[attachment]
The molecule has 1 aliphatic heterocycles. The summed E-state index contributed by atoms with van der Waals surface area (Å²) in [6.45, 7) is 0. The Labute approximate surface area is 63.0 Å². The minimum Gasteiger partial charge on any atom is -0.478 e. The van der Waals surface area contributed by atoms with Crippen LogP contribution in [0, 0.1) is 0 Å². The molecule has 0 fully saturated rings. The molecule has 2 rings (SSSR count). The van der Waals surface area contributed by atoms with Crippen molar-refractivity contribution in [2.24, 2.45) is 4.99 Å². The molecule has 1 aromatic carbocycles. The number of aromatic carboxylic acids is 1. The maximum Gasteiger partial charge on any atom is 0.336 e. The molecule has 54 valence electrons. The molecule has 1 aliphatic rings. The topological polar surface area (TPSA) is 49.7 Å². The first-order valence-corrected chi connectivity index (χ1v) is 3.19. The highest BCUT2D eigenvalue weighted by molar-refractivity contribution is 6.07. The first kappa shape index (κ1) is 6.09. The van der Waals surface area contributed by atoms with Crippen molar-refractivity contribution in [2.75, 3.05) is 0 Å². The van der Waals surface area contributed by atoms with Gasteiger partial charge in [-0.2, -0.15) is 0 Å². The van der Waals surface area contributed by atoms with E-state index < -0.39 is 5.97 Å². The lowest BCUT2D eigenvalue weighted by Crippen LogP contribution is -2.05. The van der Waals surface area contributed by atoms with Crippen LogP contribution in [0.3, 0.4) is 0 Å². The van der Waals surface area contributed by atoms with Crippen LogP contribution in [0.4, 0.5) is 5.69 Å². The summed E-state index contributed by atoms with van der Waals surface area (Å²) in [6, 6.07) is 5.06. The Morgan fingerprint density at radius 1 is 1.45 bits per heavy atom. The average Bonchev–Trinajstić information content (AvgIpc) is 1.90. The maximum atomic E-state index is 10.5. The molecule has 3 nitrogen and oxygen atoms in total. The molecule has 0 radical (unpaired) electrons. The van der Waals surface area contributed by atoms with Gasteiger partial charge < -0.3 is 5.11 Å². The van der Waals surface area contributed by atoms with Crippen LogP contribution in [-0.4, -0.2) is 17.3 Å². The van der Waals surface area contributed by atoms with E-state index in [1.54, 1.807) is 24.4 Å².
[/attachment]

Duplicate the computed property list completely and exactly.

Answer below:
The molecule has 1 aliphatic heterocycles. The summed E-state index contributed by atoms with van der Waals surface area (Å²) in [6.45, 7) is 0. The Labute approximate surface area is 63.0 Å². The minimum Gasteiger partial charge on any atom is -0.478 e. The van der Waals surface area contributed by atoms with Crippen LogP contribution in [0, 0.1) is 0 Å². The molecule has 0 fully saturated rings. The molecule has 2 rings (SSSR count). The van der Waals surface area contributed by atoms with Crippen molar-refractivity contribution in [2.24, 2.45) is 4.99 Å². The molecule has 1 aromatic carbocycles. The number of aromatic carboxylic acids is 1. The maximum Gasteiger partial charge on any atom is 0.336 e. The molecule has 54 valence electrons. The molecule has 1 aliphatic rings. The topological polar surface area (TPSA) is 49.7 Å². The first-order valence-corrected chi connectivity index (χ1v) is 3.19. The highest BCUT2D eigenvalue weighted by molar-refractivity contribution is 6.07. The first kappa shape index (κ1) is 6.09. The van der Waals surface area contributed by atoms with Crippen molar-refractivity contribution in [2.75, 3.05) is 0 Å². The van der Waals surface area contributed by atoms with Gasteiger partial charge in [-0.2, -0.15) is 0 Å². The van der Waals surface area contributed by atoms with E-state index < -0.39 is 5.97 Å². The lowest BCUT2D eigenvalue weighted by Crippen LogP contribution is -2.05. The van der Waals surface area contributed by atoms with Crippen LogP contribution in [0.3, 0.4) is 0 Å². The van der Waals surface area contributed by atoms with Crippen LogP contribution in [0.4, 0.5) is 5.69 Å². The summed E-state index contributed by atoms with van der Waals surface area (Å²) in [6, 6.07) is 5.06. The Morgan fingerprint density at radius 1 is 1.45 bits per heavy atom. The average Bonchev–Trinajstić information content (AvgIpc) is 1.90. The maximum atomic E-state index is 10.5. The molecule has 3 nitrogen and oxygen atoms in total. The molecule has 0 radical (unpaired) electrons. The van der Waals surface area contributed by atoms with Gasteiger partial charge < -0.3 is 5.11 Å². The van der Waals surface area contributed by atoms with Crippen LogP contribution in [-0.4, -0.2) is 17.3 Å². The van der Waals surface area contributed by atoms with E-state index in [1.54, 1.807) is 24.4 Å².